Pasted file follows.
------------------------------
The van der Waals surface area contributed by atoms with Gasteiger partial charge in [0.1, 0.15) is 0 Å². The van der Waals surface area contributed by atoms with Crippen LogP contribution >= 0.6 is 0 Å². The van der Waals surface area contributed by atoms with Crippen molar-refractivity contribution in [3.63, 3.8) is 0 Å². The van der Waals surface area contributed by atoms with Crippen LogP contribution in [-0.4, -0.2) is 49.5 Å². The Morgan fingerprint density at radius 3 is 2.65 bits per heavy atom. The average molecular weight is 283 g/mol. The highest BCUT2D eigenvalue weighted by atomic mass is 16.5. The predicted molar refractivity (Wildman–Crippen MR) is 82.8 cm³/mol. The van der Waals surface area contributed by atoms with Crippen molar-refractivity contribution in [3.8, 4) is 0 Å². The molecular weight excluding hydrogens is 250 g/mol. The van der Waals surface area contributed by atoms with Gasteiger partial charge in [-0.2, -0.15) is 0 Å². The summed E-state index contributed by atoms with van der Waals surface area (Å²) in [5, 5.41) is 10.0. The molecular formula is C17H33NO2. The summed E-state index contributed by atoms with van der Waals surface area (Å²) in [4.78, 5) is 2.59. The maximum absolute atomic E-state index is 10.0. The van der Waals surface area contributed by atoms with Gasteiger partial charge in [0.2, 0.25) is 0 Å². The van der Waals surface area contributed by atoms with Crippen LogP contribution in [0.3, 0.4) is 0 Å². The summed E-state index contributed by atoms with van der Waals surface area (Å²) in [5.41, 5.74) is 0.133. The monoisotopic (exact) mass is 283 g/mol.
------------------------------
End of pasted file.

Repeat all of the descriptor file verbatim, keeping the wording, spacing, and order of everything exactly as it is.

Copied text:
The van der Waals surface area contributed by atoms with Gasteiger partial charge in [0.1, 0.15) is 0 Å². The van der Waals surface area contributed by atoms with Crippen LogP contribution >= 0.6 is 0 Å². The van der Waals surface area contributed by atoms with Crippen molar-refractivity contribution in [3.63, 3.8) is 0 Å². The van der Waals surface area contributed by atoms with Crippen LogP contribution in [-0.4, -0.2) is 49.5 Å². The Morgan fingerprint density at radius 3 is 2.65 bits per heavy atom. The average molecular weight is 283 g/mol. The highest BCUT2D eigenvalue weighted by atomic mass is 16.5. The predicted molar refractivity (Wildman–Crippen MR) is 82.8 cm³/mol. The van der Waals surface area contributed by atoms with Crippen molar-refractivity contribution in [3.8, 4) is 0 Å². The molecular weight excluding hydrogens is 250 g/mol. The van der Waals surface area contributed by atoms with Gasteiger partial charge in [-0.2, -0.15) is 0 Å². The summed E-state index contributed by atoms with van der Waals surface area (Å²) in [5, 5.41) is 10.0. The molecular formula is C17H33NO2. The summed E-state index contributed by atoms with van der Waals surface area (Å²) in [4.78, 5) is 2.59. The maximum absolute atomic E-state index is 10.0. The van der Waals surface area contributed by atoms with Gasteiger partial charge in [0.2, 0.25) is 0 Å². The van der Waals surface area contributed by atoms with Crippen LogP contribution in [0.3, 0.4) is 0 Å². The summed E-state index contributed by atoms with van der Waals surface area (Å²) in [5.41, 5.74) is 0.133. The monoisotopic (exact) mass is 283 g/mol.